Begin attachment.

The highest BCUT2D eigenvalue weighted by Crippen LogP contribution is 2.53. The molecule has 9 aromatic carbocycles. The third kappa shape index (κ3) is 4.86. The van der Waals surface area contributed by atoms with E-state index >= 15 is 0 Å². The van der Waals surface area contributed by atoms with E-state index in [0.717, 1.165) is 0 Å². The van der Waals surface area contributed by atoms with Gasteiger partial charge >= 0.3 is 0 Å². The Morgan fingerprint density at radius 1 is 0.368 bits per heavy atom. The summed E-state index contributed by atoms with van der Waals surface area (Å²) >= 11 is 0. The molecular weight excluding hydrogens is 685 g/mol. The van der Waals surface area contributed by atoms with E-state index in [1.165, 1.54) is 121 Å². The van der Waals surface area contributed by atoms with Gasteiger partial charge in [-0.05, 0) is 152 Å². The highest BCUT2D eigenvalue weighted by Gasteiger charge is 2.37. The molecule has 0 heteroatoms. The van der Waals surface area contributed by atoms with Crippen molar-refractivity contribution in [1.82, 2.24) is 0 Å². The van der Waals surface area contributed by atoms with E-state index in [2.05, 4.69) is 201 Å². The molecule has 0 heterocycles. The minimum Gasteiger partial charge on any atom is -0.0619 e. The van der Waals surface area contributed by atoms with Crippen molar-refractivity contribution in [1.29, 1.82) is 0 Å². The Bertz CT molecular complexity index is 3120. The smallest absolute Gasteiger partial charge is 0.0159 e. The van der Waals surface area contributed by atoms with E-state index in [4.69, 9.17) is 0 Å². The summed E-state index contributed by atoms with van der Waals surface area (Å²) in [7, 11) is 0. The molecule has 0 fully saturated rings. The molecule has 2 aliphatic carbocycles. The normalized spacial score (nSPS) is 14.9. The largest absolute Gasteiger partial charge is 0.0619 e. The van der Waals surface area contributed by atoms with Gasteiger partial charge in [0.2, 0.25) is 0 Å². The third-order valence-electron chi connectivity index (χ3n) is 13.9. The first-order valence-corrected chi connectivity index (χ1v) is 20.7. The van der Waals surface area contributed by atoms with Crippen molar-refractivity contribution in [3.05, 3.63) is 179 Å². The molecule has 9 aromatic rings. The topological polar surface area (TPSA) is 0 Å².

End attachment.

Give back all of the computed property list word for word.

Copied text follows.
The highest BCUT2D eigenvalue weighted by Crippen LogP contribution is 2.53. The molecule has 9 aromatic carbocycles. The third kappa shape index (κ3) is 4.86. The van der Waals surface area contributed by atoms with E-state index >= 15 is 0 Å². The van der Waals surface area contributed by atoms with E-state index in [0.717, 1.165) is 0 Å². The van der Waals surface area contributed by atoms with Gasteiger partial charge >= 0.3 is 0 Å². The Morgan fingerprint density at radius 1 is 0.368 bits per heavy atom. The summed E-state index contributed by atoms with van der Waals surface area (Å²) >= 11 is 0. The molecular weight excluding hydrogens is 685 g/mol. The van der Waals surface area contributed by atoms with E-state index in [1.165, 1.54) is 121 Å². The van der Waals surface area contributed by atoms with Gasteiger partial charge in [-0.05, 0) is 152 Å². The highest BCUT2D eigenvalue weighted by Gasteiger charge is 2.37. The molecule has 0 heteroatoms. The van der Waals surface area contributed by atoms with Crippen molar-refractivity contribution in [1.82, 2.24) is 0 Å². The van der Waals surface area contributed by atoms with E-state index in [2.05, 4.69) is 201 Å². The molecule has 0 heterocycles. The minimum Gasteiger partial charge on any atom is -0.0619 e. The van der Waals surface area contributed by atoms with Crippen molar-refractivity contribution in [1.29, 1.82) is 0 Å². The Bertz CT molecular complexity index is 3120. The smallest absolute Gasteiger partial charge is 0.0159 e. The van der Waals surface area contributed by atoms with E-state index in [4.69, 9.17) is 0 Å². The summed E-state index contributed by atoms with van der Waals surface area (Å²) in [7, 11) is 0. The molecule has 0 fully saturated rings. The molecule has 2 aliphatic carbocycles. The normalized spacial score (nSPS) is 14.9. The largest absolute Gasteiger partial charge is 0.0619 e. The van der Waals surface area contributed by atoms with Gasteiger partial charge in [0.2, 0.25) is 0 Å². The third-order valence-electron chi connectivity index (χ3n) is 13.9. The first-order valence-corrected chi connectivity index (χ1v) is 20.7. The van der Waals surface area contributed by atoms with Crippen molar-refractivity contribution in [3.05, 3.63) is 179 Å². The molecule has 9 aromatic rings. The topological polar surface area (TPSA) is 0 Å².